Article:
But the attitude of a group of 1,000 North Tarrytown, N.Y., auto workers points a way. “Members of the Local Chevrolet, General Motors, UAW-CIO staged a one-hour protest when a ten-day shutdown was announced July 10.” (New York Times, July 25.) Today more than ever, workers can demand and make every effort to achieve a number of improvements in their standards. They must first demand $1.00 an hour minimum pay with maintenance of union standards on hours, overtime, etc. Adequate lunch periods, paid vacations – these are in order for all workers.

These are needs of workers today, in the interest of their health, safety, living standards and absorption of the unemployed. These demands, made in the interests of the workers themselves, are quite different from the recent recommendation of eight government agencies that the maximum work week should be forty-eight hours, with one day a week rest; that there be a thirty-minute meal period and vacations. The government makes these recommendations in the interests only of efficient war production and not out of regard for the nerves, health, wear and tear on the workers.

Other Demands

A second vital and reasonable demand is: the increase of unemployment insurance rates, at the expense of the bosses and government, to maintain living standards. And third, where unemployment occurs as a result of improvement in technique of rationalization, the employers and the government shall guarantee work to the dispossessed workers at other jobs in the industry or in other industries (if the workers want them), for a period of years, at no less than the previous wage scale.

Today this is a legitimate and mandatory need, as is recognized in part in the pending merger between the Western Union and Postal Telegraph companies, which will throw out of work 5,000 of the 9,900 Postal Telegraph employees. The company maintains that a clause calling for employment for five years of workers employed before March 1941 “is too severe.” But the Union of Commercial Telegraphers AFL, correctly advocates that the companies and the government (in a bill to be enacted into law by Congress) shall “provide for the continued employment of all workers for seven years after any consolidation.” It is efforts and demands along this direction which will awaken workers (and the employers) to the fact that the needs of the workers stand before any speed-up developments, mergers, rationalization, etc.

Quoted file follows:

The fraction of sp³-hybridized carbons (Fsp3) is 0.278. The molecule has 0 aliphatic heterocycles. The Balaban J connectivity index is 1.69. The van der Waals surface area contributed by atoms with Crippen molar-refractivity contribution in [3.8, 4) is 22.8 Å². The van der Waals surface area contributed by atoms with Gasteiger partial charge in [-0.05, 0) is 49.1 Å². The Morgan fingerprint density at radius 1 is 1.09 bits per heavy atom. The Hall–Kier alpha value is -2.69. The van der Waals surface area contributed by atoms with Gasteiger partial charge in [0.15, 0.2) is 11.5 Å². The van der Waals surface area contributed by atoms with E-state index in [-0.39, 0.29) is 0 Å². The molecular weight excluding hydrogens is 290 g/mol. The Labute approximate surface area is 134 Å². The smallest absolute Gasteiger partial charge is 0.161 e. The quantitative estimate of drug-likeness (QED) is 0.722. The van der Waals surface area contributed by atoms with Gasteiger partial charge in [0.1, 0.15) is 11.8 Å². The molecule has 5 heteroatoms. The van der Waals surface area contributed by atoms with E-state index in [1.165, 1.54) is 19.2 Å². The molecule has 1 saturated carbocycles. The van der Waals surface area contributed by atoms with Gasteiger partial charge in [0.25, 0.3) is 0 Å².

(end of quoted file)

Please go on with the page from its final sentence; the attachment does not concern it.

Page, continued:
Pass on Benefits

Fourth, the benefits (not lay-offs or unemployment) of improved production, rationalization, ingenuity, etc., shall be passed on to the workers in some direct form or manner. The proposal of the president of the Commercial Telegraphers Union is in the right direction. In the specific instance, he proposes that a five-day, forty-hour week be guaranteed all employees in any merger; 50 per cent of the money saved through mechanization of any telegraph system shall be set aside for severance pay for employees dropped after the seven-year period; and that a government subsidy be provided, if necessary, to guarantee the labor-protecting provisions.

Yes, such demands are in the right direction – the protection of workers.

On the labor front directly, unionists must increase their cry for no government contracts without a union contract, as an aid against scab industries and lower living standards.

Employed or unemployed workers today feel more sharply the effects of capitalist conditions of life: on the job, in the home, at the front. They carry the load, as they always have. The bosses are the disorganizers of production as they are the disorganizers of the lives of the masses. The only real organizers of production can be the workers – but in their OWN, not the bosses’, interests. That means, finally, that the real rights and living standards of the workers can be achieved only when the workers, to the exclusion of the exploiters, have control of production.